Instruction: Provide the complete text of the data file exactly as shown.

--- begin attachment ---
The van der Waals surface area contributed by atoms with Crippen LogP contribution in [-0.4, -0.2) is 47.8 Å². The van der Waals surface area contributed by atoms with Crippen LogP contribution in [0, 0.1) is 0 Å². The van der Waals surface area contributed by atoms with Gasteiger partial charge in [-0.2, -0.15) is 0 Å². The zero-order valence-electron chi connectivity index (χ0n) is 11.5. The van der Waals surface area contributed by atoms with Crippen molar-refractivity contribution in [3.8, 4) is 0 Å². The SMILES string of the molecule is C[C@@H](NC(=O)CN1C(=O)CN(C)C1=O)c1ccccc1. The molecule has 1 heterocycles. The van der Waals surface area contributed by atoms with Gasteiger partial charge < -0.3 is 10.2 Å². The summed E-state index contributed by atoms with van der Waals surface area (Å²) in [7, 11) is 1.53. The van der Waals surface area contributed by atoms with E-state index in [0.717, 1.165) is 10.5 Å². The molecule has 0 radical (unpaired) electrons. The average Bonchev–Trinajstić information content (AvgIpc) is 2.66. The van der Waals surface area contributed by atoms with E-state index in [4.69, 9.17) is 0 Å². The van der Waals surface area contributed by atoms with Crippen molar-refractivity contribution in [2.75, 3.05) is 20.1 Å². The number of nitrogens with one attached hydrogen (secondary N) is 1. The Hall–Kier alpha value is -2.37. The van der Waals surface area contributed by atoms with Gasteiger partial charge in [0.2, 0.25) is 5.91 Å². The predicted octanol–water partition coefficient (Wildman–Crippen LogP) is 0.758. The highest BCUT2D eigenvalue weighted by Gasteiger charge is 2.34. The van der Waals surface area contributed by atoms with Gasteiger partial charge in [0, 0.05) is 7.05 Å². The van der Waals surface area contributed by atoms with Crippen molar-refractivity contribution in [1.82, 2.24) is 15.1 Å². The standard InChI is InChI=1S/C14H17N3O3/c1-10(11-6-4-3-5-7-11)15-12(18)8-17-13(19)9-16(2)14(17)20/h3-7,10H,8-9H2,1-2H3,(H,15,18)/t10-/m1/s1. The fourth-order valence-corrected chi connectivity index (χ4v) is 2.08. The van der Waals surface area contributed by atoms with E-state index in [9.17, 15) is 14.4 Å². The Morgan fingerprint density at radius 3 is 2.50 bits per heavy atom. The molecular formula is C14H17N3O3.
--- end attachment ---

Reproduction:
The van der Waals surface area contributed by atoms with Crippen LogP contribution in [-0.4, -0.2) is 47.8 Å². The van der Waals surface area contributed by atoms with Crippen LogP contribution in [0, 0.1) is 0 Å². The van der Waals surface area contributed by atoms with Gasteiger partial charge in [-0.2, -0.15) is 0 Å². The zero-order valence-electron chi connectivity index (χ0n) is 11.5. The van der Waals surface area contributed by atoms with Crippen molar-refractivity contribution in [3.8, 4) is 0 Å². The SMILES string of the molecule is C[C@@H](NC(=O)CN1C(=O)CN(C)C1=O)c1ccccc1. The molecule has 1 heterocycles. The van der Waals surface area contributed by atoms with Gasteiger partial charge < -0.3 is 10.2 Å². The summed E-state index contributed by atoms with van der Waals surface area (Å²) in [7, 11) is 1.53. The van der Waals surface area contributed by atoms with E-state index in [0.717, 1.165) is 10.5 Å². The molecule has 0 radical (unpaired) electrons. The average Bonchev–Trinajstić information content (AvgIpc) is 2.66. The van der Waals surface area contributed by atoms with E-state index in [4.69, 9.17) is 0 Å². The van der Waals surface area contributed by atoms with Crippen molar-refractivity contribution in [2.75, 3.05) is 20.1 Å². The number of nitrogens with one attached hydrogen (secondary N) is 1. The Hall–Kier alpha value is -2.37. The van der Waals surface area contributed by atoms with Gasteiger partial charge in [0.2, 0.25) is 5.91 Å². The predicted octanol–water partition coefficient (Wildman–Crippen LogP) is 0.758. The highest BCUT2D eigenvalue weighted by Gasteiger charge is 2.34. The van der Waals surface area contributed by atoms with Gasteiger partial charge in [0, 0.05) is 7.05 Å². The van der Waals surface area contributed by atoms with Crippen molar-refractivity contribution in [1.82, 2.24) is 15.1 Å². The standard InChI is InChI=1S/C14H17N3O3/c1-10(11-6-4-3-5-7-11)15-12(18)8-17-13(19)9-16(2)14(17)20/h3-7,10H,8-9H2,1-2H3,(H,15,18)/t10-/m1/s1. The fourth-order valence-corrected chi connectivity index (χ4v) is 2.08. The van der Waals surface area contributed by atoms with E-state index in [9.17, 15) is 14.4 Å². The Morgan fingerprint density at radius 3 is 2.50 bits per heavy atom. The molecular formula is C14H17N3O3.